Clarification on EWP for levees, private dams, site access and road projects
Below is information to clarify some specific situations for which EWP funds are available, what they are not available for, and work that can be considered 'exigency' requests.
Privately Owned Dams
NRCS can do EWP work to repair privately owned dams (owned by lake associations or landowners) and emergency spillways which have been damaged due to the recent flooding, as long as a county government or other local government entity (city, town) is willing to sponsor the project and provide the 25% match.
Work may be considered under "Exigency" funding if the emergency spillway has been severely gullied and/or obstructed, the outlet channel for the principal spillway is obstructed, or other severe erosion on the dam occurred from water flowing over or adjacent to the dam.
If the dam has been breached NRCS cannot use EWP funds to rebuild the dam.
Debris removal from the principal spillway should be considered a normal Operation and Maintenance (O&M) activity by the owner.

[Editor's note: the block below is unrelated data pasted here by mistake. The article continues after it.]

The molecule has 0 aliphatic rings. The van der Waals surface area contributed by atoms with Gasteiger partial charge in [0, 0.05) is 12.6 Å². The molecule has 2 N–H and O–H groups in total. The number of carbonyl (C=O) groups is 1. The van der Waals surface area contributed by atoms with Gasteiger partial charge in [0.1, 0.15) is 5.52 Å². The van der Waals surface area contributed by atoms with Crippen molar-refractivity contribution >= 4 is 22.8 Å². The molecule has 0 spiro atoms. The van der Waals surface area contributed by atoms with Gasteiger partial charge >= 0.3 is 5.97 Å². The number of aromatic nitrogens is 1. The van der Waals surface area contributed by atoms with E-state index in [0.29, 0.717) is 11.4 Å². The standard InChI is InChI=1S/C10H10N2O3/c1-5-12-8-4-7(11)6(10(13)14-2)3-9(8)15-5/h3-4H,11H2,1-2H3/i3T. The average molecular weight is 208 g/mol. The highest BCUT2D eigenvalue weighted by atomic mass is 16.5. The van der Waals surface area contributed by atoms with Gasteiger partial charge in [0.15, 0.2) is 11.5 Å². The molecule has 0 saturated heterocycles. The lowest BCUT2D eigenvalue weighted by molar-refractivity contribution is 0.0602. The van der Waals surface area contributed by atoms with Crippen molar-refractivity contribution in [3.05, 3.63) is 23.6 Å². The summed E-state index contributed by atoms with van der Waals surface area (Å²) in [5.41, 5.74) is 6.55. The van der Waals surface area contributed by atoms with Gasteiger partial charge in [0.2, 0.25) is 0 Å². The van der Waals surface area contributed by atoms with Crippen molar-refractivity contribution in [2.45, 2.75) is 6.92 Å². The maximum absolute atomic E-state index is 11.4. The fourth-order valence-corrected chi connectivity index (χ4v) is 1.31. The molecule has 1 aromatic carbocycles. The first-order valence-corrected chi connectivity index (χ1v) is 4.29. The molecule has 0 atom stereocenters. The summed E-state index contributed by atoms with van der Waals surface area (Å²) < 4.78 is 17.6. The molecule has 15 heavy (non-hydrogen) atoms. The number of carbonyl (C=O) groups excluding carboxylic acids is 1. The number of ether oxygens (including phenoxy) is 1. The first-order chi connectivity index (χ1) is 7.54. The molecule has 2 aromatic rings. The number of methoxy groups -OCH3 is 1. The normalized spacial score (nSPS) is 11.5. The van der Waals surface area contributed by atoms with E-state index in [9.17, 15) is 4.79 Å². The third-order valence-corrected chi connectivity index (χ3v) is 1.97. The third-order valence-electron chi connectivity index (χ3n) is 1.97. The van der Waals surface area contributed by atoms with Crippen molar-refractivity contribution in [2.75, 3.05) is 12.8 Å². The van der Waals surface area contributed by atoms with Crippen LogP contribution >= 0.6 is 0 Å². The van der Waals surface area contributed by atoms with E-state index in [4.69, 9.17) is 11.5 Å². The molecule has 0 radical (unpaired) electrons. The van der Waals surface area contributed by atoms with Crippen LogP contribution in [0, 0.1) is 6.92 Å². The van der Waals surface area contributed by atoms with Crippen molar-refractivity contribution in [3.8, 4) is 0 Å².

Levees qualify for EWP if they are on streams with less than 400 square miles of drainage area, and are not USACE (Corps of Engineers) regulated. There must be a local project sponsor(County government or Levee District recognized by State Government) and meet the EWP requirements for threat to life, property, etc.
Site Access for Repair
It is acceptable to request funds for an 'Exigency' project which may not be accessible to repair at the time funding is approved. NRCS would have 10 days from the time the site was accessible to repair to complete the 'Exigency' work.
Exigency Road Projects--immediate threat to life or property
If a road is closed, NRCS does notconsider this to be an 'Exigency' project since the road is not currently being used.
If a road is open and areas near a culvert or bridge need to be protected or stabilized, this can be considered an 'Exigency' project. Examples would be vertical banks at the edge of the pavement, exposed bridge abutments, or debris removal to restore capacity of the upstream or downstream channel adjacent to the bridge or culvert.